Tom Bawcock's Eve

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The lantern parade for Tom Bawcock's Eve

Tom Bawcock's Eve is an annual festival, held on 23 December, in Mousehole, Cornwall, England.

The festival is held in celebration and memorial of the efforts of legendary Mousehole resident Tom Bawcock to lift a famine from the village by going out to fish in a severe storm. During this festival Stargazy pie (a mixed fish, egg and potato pie with protruding fish heads) is eaten and depending on the year of celebration a lantern procession takes place.


There are several theories of the origins of this festival, but the first recorded description was made by Robert Morton Nance in 1927 in the magazine Old Cornwall. Nance described the festival as it existed around the start of the 20th century. Within this work Nance also speculated that the name Bawcock was derived from Beau Coq (French) - he believed the cock was a herald of new light in Pagan times and the origins of the festival were pre-Christian. The most likely derivation of the name 'Bawcock' is from Middle English use (influenced by French) where "bawcock" is a nickname for a fine or worthy fellow. An example of such use can be found in Shakespeare's Twelfth Night Act 3. Scene 4: "Why, how now, my bawcock!" As the name Tom was often used as a generic description for any man, it is likely that Tom Bawcock was a symbolic name for 'any fine fellow' who risked his life in pursuit of fishing. Midwinter celebrations were also common in one of Cornwall's other principal traditional occupations: mining. Picrous Day and Chewidden Thursday seem to have similar origins to Tom Bawcock's Eve. The only similar tradition in the British Isles that can be traced is St. Rumbold's night at Folkestone in Kent. This celebration also took place near Christmas time[1] where eight whitings were offered in a feast to celebrate St. Rumbold[2] In Italy, a Christmas Eve feast including numerous fishes is called 'Il Cenone', 'Big Dinner', or sometimes 'Cena della Vigilia' (the dinner of the vigil). Today the observance the feast of the Vigil is rarely practised in Italy, but survives in Italian-American households, where it is better known as the Feast of the Seven Fishes.

The Mousehole Cat[edit]

The children's book The Mousehole Cat by Antonia Barber was inspired by the traditions and practice of Tom Bawcock's Eve and resulted in a television production of the same name. (Ms Barber lists Star-Gazy Pie as a staple of Mousehole diet before Tom's heroic fishing expedition, however, whereas according to tradition it dates from his return and legendary catch.)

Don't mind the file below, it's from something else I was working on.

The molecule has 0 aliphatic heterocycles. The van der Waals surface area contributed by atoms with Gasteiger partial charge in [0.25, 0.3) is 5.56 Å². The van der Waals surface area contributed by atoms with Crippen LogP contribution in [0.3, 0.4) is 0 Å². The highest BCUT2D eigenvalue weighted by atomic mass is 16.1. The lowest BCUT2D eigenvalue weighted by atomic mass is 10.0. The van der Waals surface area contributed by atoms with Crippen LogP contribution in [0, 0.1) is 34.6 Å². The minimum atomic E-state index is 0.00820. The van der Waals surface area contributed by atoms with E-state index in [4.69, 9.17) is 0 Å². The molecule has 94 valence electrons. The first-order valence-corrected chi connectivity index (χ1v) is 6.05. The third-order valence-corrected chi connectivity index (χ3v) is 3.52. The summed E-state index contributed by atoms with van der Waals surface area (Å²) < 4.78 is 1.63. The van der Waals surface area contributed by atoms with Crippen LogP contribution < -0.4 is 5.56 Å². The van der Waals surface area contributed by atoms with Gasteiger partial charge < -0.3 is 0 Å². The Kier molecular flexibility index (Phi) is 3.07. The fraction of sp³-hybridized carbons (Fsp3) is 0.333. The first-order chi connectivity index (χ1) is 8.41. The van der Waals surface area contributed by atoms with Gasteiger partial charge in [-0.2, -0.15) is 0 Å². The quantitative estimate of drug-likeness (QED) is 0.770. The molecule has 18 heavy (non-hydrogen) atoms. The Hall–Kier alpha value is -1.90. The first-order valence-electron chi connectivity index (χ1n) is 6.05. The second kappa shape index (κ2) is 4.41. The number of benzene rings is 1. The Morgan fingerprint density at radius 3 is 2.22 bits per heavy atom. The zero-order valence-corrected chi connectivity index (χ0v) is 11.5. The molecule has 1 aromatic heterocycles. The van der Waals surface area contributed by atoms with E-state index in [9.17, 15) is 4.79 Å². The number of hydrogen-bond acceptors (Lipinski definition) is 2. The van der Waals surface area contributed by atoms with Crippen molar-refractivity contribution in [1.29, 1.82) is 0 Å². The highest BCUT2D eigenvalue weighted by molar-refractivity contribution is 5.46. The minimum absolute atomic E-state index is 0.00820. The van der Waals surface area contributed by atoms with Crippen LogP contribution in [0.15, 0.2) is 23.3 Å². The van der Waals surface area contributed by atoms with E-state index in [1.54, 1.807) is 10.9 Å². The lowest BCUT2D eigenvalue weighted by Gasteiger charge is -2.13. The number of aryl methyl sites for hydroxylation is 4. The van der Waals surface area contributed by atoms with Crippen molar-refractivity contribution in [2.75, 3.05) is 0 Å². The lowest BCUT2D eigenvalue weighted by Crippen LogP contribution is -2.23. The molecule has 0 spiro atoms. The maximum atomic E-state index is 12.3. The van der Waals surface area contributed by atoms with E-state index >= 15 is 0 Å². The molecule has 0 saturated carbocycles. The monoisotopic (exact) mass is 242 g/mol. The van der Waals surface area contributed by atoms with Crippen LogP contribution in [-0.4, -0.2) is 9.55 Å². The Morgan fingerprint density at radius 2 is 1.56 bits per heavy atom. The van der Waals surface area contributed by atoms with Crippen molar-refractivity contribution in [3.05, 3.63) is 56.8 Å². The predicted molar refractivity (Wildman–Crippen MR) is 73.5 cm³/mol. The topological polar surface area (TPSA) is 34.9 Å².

Folk music traditions[edit]

There is an ongoing folk music tradition associated with Tom Bawcock's Eve. The words were written by Robert Morton Nance in 1927, to a traditional local tune called the 'Wedding March'. It is believed that Nance first observed the festivities around the start of the 20th century. His version runs as follows:

Side by side comparison
The original wording The poem in modern English

A merry plaas you may believe
woz Mowsel pon Tom Bawcock's Eve.
To be theer then oo wudn wesh
To sup o sibm soorts o fesh!

Wen morgee brath ad cleard tha path
Comed lances for a fry,
An then us had a bet o scad
an starry gazee py.

Nex cumd fermaads, braa thustee jaads
As maad ar oozles dry,
An ling an haak, enough to maak
a raunen shark to sy!

A aech wed clunk as ealth wer drunk
En bumpers bremmen y,
An wen up caam Tom Bawcock's naam
We praesed un to tha sky.[3]

A merrier place you may believe
Was Mousehole on Tom Bawcock's eve
To be there then who wouldn't wish
To sup on seven sorts of fish

When murgy broth had cleared the path
Comed lances for a fry
And then us had a bit o' scad
And starry gazey pie

Next comed fair maids, bra' thrusty jades
As made our oozles dry
And ling and hake, enough to make
A running shark to sigh

As each we'd clunk as health were drunk
In bumpers brimming high
And when up came Tom Bawcock's name
We praised him to the sky.[4]

The dialect used in the words of the song translate as follows:-

  • 'Morgy' = Morgey: Cornish 'seadog' is still the term used in Cornwall and Scotland for Dogfish
  • 'Lances' = Sometimes 'Launces' Sand eels
  • Rauning/Running = Hungry or Ravenous [5]
  • 'Scad' = Horse Mackerel[6]
  • 'Fair Maids' = Smoked Pilchards - a corruption of 'formade', from the Spanish word 'fumade' or smoked.[7]
  • 'bra' thrusty jades' = Bra' is short for 'brave' and 'Jade' is an old word used in England and Scotland to mean 'Wild young woman'[8]
  • 'Oozles' = Throats (windpipes)[9]
  • 'Clunk' = to swallow;[10] Cornish ; kolennki 'swallow'
  • Bumpers = large glass, full to overflowing [11]

The song appears on four of the albums by Cornish singer Brenda Wootton: Piper's Folk (1968), Starry Gazey Pie (1975), Way Down to Lamorna (1984) and Voice of Cornwall (1996).[12]

See also[edit]


  1. ^ "Sarah Staton - Creative Folkestone Triennial".
  2. ^[bare URL]
  3. ^ "Tom Bawcock's Eve". 11 June 2009. Retrieved 15 November 2017.
  4. ^ Nance, Robert Norton (1927). Old Cornwall Journal. Missing or empty |title= (help)
  5. ^ Wright, Joseph (1961). The English dialect dictionary, being the complete vocabulary of all dialect words still in use, or known to have been in use during the last two hundred years. p. 53. ISBN 5880963039.
  6. ^ "Scad |". 3 September 2012.
  7. ^ "Fumade".
  8. ^ Wilson, James (1923). The dialect of Robert Burns. Oxford University Press. p. 171. jade dialect for woman.
  9. ^ "John Germon's A-Z of Devon Dialect".
  10. ^[bare URL]
  11. ^ "Drinking vessels: 'bumper'". 12 December 2012.
  12. ^ "Brenda Wootton: Complete Discography". Retrieved 26 October 2015.

External links[edit]